French Prime Minister Jean Castex said on Thursday that making vaccination compulsory to rein in the new coronavirus would not be very helpful, as that move would bring more problems than solutions.
Reuters reports that Castex made the remarks while talking to BFM TV and RMC Radio. Reuters quotes him as saying:
We already have some difficulties to control the health pass compliance. Those difficulties would be even bigger if we made vaccination compulsory.
On Wednesday, France registered a record of more than 332 252 new COVID-19 cases in the last 24 hours and a further 246 COVID deaths in hospitals.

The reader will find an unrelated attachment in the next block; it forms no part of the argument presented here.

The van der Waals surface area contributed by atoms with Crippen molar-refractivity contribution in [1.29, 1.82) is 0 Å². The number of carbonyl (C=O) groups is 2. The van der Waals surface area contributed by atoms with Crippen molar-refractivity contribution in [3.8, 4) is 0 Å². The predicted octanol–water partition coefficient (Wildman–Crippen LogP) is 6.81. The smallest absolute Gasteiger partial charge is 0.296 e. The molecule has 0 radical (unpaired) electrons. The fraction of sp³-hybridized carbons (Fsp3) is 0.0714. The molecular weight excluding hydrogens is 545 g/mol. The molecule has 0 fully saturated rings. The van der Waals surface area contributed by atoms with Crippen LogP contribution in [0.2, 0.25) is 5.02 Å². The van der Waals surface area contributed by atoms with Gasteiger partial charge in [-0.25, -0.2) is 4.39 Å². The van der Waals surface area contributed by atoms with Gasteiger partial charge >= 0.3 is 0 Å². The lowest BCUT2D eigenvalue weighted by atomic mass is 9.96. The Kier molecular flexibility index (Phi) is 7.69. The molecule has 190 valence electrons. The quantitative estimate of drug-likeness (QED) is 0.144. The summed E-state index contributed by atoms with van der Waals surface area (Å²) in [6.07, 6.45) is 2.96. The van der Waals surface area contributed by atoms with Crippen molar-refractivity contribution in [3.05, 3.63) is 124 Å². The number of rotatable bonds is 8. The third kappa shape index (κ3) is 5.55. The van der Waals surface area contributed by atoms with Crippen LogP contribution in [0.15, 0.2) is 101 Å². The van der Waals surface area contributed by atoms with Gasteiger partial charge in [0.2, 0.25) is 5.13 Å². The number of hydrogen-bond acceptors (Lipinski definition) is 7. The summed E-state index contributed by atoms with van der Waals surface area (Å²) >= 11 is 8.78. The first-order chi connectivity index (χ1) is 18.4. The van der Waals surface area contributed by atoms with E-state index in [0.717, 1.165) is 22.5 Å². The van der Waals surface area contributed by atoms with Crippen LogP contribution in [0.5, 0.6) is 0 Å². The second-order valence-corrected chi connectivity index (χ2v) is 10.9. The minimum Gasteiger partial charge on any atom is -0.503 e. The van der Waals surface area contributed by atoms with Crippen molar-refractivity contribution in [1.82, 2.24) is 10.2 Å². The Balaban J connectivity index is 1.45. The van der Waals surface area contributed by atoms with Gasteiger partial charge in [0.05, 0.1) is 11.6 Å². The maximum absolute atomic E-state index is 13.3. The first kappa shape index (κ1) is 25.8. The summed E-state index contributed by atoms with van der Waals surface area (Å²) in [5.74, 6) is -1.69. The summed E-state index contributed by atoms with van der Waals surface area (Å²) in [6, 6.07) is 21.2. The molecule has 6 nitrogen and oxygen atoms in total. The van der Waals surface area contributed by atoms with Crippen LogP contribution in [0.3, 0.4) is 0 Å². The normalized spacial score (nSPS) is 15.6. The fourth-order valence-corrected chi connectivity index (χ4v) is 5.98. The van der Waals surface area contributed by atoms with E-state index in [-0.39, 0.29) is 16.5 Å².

Italy on Wednesday made COVID-19 vaccination mandatory for people from the age of 50, one of very few European countries to take similar steps, in an attempt to ease pressure on its health service and reduce fatalities.
In November last year, the World Health Organisation (WHO) allowed governments to impose mandatory COVID-19 vaccination as the world faced the threat of Omicron, a coronavirus variant that was first detected in South Africa at the end of that month.
WHO, however, warned that governments must exhaust all measures to encourage voluntary inoculation.
Mid-December 2021, President Emmerson Mnangagwa warned members of the public that if vaccine uptake remains low, the Zimbabwean Government could make vaccination against COVID-19 mandatory.